Application of Transparent Enclosure Theory to Solar Energy Absorption by Cylindrical Tubes in Sunspaces

[+] Author and Article Information
M. E. McCabe, M. Van Migom

Building Equipment Division, Center for Building Technology, National Bureau of Standards, Gaithersburg, Md. 20899

J. Sol. Energy Eng 107(1), 5-9 (Feb 01, 1985) (5 pages) doi:10.1115/1.3267656 History: Received November 01, 1983; Online November 11, 2009


A general matrix formulation for beam and diffuse radiative solar transfer is presented for an enclosure containing partially transparent walls. The general theory is used to study the absorption of radiant solar energy in a building sunspace having a south-facing window and a row of opaque vertical cylindrical-tube solar absorbers. A two-dimensional model is formulated for the sunspace in which a typical cylindrical absorber tube is subdivided into a number of uniform elements and the window and sunspace surfaces are each represented as single elements. The matrix expressions are evaluated for incident solar flux conditions typical for a south vertical window on a clear winter day. The results are presented as dimensionless ratios of absorbed-to-incident solar flux as a function of the tube spacing to radius ratio. The spatial distribution of absorbed solar flux is presented at discrete time interals for the cylindrical tube. Space and time-averaged values of absorbed solar flux are also presented for the cylinder, the window, and the room. The potential application of these results for thermal modeling in passive solar applications is discussed.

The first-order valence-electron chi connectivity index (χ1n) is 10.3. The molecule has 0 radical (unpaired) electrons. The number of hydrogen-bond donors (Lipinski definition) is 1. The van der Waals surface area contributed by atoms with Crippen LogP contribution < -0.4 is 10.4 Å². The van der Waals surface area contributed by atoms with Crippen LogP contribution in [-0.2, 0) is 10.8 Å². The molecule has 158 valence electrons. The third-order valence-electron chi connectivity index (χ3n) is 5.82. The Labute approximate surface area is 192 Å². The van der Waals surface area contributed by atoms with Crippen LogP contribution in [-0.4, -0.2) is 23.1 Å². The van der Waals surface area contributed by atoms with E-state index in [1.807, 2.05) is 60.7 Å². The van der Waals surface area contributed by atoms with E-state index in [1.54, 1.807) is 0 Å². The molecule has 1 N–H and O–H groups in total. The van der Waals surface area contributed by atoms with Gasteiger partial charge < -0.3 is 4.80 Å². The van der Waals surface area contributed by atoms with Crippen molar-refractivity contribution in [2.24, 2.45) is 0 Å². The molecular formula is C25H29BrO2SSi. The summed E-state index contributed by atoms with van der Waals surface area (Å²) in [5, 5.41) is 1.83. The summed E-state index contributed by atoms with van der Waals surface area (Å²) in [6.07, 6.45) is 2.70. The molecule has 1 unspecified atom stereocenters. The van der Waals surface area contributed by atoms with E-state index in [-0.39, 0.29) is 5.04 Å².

Copyright © 1985 by ASME
Your Session has timed out. Please sign back in to continue.





Some tools below are only available to our subscribers or users with an online account.

Related Content

Customize your page view by dragging and repositioning the boxes below.

Related Journal Articles
Related eBook Content
Topic Collections

Sorry! You do not have access to this content. For assistance or to subscribe, please contact us:

  • TELEPHONE: 1-800-843-2763 (Toll-free in the USA)
  • EMAIL: asmedigitalcollection@asme.org
Sign In